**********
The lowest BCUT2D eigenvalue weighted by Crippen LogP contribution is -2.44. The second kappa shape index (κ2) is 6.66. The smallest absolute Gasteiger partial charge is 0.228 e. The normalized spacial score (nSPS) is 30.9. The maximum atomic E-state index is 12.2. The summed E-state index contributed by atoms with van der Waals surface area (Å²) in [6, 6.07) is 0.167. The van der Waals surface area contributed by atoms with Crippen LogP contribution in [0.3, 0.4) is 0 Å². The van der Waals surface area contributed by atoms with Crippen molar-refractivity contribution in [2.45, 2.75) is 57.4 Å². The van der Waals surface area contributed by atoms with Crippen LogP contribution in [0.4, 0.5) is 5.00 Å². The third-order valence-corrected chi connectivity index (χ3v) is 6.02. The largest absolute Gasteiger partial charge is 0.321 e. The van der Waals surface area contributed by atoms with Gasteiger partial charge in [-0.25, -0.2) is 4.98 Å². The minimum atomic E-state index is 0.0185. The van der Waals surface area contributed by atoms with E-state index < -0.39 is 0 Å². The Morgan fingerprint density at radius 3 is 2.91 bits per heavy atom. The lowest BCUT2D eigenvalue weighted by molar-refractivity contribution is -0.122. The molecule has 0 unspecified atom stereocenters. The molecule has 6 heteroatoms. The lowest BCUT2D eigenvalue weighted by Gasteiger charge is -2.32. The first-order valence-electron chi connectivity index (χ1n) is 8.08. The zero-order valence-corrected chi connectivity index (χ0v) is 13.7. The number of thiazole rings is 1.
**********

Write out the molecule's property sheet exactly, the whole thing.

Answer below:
The lowest BCUT2D eigenvalue weighted by Crippen LogP contribution is -2.44. The second kappa shape index (κ2) is 6.66. The smallest absolute Gasteiger partial charge is 0.228 e. The normalized spacial score (nSPS) is 30.9. The maximum atomic E-state index is 12.2. The summed E-state index contributed by atoms with van der Waals surface area (Å²) in [6, 6.07) is 0.167. The van der Waals surface area contributed by atoms with Crippen LogP contribution in [0.3, 0.4) is 0 Å². The van der Waals surface area contributed by atoms with Crippen molar-refractivity contribution in [2.45, 2.75) is 57.4 Å². The van der Waals surface area contributed by atoms with Crippen LogP contribution in [0.4, 0.5) is 5.00 Å². The third-order valence-corrected chi connectivity index (χ3v) is 6.02. The largest absolute Gasteiger partial charge is 0.321 e. The van der Waals surface area contributed by atoms with Gasteiger partial charge in [-0.25, -0.2) is 4.98 Å². The minimum atomic E-state index is 0.0185. The van der Waals surface area contributed by atoms with E-state index < -0.39 is 0 Å². The Morgan fingerprint density at radius 3 is 2.91 bits per heavy atom. The lowest BCUT2D eigenvalue weighted by molar-refractivity contribution is -0.122. The molecule has 0 unspecified atom stereocenters. The molecule has 6 heteroatoms. The lowest BCUT2D eigenvalue weighted by Gasteiger charge is -2.32. The first-order valence-electron chi connectivity index (χ1n) is 8.08. The zero-order valence-corrected chi connectivity index (χ0v) is 13.7. The number of thiazole rings is 1.